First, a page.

And that imposes an obligation.

*     *     *
And teachers aren’t the only ones with that moral obligation.  Anyone with expertise in language has it, as George Orwell pointed out sixty-plus years ago in “Politics and the English Language”.  And in particular, those who are expert in copywriting and marketing have it.

Because, like the teacher, marketers have an incredible ability to influence the course of people’s choices.

And with influence comes responsibility.

Does this mean the marketer must watch out for the customer, first, last, and always, like an overprotective mother who won’t let her child go outside because the child might fall and hurt herself?

No.  Of course not.

No more than the teacher should hold the coddle the student out of a mistaken over-protectiveness of the student’s self-esteem.

But just like the ability to teach brings with it moral responsibility, so does the ability to convince people to buy.

And the better at it you are – and the best marketers are far better at it than the average teacher (or their pay would be no higher) – the more responsibility you have.

I’m a libertarian/anarchist.  But I’m not a social Darwinist.  Believing in individual freedom is not belief in a license to take advantage.  Human beings are not cancer cells.  Human beings have a responsibility to do no harm.

A responsibility that increases as the ability to do harm increases.


[Copy, more or less, of something I just posted on a slashdot thread. For the entire thread, click here: Are academic journals obsolete?]

The internet has made the transmission and distribution of information cheap. I would go so far as to say nearly free.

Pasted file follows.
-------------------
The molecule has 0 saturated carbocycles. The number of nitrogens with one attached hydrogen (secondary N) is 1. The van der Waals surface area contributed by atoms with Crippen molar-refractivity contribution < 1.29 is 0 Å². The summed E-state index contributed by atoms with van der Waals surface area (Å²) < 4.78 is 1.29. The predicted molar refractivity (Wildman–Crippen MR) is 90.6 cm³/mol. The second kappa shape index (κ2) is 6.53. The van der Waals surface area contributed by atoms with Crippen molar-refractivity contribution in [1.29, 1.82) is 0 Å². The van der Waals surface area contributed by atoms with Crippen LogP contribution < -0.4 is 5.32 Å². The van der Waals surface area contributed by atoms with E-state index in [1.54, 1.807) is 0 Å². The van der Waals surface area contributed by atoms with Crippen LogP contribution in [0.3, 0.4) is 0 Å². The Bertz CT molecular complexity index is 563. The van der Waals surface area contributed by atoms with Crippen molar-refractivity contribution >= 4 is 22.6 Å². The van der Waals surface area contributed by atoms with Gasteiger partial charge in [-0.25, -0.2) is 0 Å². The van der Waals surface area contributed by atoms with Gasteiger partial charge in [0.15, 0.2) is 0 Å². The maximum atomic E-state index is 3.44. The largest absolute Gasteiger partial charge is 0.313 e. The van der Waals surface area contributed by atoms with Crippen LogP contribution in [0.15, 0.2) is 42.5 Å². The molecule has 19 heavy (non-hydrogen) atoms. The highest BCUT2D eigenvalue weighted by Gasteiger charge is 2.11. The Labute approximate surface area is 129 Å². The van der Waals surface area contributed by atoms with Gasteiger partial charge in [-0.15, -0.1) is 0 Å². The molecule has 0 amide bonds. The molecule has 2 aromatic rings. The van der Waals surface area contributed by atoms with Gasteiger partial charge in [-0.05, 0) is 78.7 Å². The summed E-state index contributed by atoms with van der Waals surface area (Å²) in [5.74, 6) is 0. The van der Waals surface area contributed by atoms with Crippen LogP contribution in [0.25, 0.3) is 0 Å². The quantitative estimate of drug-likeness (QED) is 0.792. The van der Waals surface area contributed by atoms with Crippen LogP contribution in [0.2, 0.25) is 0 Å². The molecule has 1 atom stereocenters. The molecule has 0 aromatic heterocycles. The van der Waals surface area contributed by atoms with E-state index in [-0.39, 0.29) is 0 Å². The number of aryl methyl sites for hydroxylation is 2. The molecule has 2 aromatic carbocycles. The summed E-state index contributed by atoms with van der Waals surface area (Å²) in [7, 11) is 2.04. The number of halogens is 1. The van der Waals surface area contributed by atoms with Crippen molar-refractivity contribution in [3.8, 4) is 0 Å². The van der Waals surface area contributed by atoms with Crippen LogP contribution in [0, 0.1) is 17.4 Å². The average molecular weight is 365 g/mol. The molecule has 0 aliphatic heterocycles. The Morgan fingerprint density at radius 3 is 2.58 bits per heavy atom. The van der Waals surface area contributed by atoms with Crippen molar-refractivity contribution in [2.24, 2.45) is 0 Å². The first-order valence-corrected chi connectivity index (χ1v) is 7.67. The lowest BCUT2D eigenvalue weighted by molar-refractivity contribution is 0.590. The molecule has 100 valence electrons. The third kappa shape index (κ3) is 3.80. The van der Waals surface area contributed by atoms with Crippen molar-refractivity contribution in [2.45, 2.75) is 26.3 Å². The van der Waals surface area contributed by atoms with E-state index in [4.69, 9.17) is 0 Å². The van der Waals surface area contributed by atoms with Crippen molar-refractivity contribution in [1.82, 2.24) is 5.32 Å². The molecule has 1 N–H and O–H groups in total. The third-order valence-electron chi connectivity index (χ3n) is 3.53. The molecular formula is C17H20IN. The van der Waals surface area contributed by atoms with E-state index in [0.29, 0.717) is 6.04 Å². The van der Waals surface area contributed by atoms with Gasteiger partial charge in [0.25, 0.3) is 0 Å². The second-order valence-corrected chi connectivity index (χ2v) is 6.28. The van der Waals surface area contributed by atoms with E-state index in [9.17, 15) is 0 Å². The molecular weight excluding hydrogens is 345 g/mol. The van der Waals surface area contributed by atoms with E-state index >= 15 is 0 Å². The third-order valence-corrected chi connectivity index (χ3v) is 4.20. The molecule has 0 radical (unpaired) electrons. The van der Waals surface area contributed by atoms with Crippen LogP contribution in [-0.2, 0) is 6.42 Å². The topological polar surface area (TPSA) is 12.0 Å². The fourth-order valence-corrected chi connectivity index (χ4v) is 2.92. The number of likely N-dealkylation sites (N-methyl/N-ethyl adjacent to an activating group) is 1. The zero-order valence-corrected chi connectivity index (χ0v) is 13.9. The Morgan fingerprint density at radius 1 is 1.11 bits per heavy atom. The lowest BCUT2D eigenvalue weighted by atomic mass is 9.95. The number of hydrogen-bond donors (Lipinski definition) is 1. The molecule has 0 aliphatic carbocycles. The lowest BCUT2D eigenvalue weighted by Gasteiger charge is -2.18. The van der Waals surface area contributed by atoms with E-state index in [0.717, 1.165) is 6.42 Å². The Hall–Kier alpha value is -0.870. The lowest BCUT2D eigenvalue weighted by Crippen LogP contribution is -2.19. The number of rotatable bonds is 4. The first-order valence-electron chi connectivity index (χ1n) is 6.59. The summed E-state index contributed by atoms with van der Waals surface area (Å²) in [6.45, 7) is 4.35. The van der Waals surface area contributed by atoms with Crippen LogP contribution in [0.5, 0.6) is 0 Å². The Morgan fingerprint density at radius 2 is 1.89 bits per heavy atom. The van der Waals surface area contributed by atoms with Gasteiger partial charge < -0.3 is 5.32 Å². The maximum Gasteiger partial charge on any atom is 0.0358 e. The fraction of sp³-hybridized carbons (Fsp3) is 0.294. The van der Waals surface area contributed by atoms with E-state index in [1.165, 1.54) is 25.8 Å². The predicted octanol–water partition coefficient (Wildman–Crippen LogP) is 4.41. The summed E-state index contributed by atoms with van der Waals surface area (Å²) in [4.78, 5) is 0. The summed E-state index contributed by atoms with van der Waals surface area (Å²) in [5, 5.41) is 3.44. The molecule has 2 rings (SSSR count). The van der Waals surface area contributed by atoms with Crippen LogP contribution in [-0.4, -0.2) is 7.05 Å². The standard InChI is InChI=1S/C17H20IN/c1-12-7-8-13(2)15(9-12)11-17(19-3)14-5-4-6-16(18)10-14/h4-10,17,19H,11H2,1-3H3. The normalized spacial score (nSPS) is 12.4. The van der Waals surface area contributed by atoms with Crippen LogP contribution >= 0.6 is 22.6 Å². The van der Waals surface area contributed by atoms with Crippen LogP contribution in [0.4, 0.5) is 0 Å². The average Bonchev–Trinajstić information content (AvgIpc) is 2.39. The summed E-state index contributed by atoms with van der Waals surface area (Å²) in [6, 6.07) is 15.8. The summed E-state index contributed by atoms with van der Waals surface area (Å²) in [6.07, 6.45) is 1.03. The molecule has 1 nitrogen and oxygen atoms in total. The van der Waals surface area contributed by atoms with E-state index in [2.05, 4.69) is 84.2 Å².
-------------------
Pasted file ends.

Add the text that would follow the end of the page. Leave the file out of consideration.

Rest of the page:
However, there remains one very large barrier to the use of that information: each recipient still bears the burden of evaluating and interpreting it. Access is cheap. Assessment is still expensive. Search engines, broadband, all the amazing technology of my MacBookPro and its software haven’t solved the real problem: How the heck do I decide which information matters?

In fact, if anything, the glut of cheap information makes it harder for effective assessment, not easier. Ever try to concentrate when fifty people are shouting at you?

Where does this leave the academic journal? I’m not sure, but I’m not particularly optimistic for its future. The academic journal and, more importantly, the institutions of the larger academic system which use it as an indicator of intellectual worth, are profoundly limited.

Every discipline I know has examples of what would eventually become foundational articles that get rejected over and over again by the arbiters of mainstream intellectual and scientific fashion. More seriously, thousands of valuable assistant professors have likely had their careers and ideals misshaped by the pursuit of publish-or-perish. And perhaps most importantly of all, there is the real problem of timely responsiveness.

When the world and its needs are changing, and accelerating, as fast as today’s, institutions of interpretation — must move and adapt fast.  And quick adaptation is not something that the academic world is at all good at.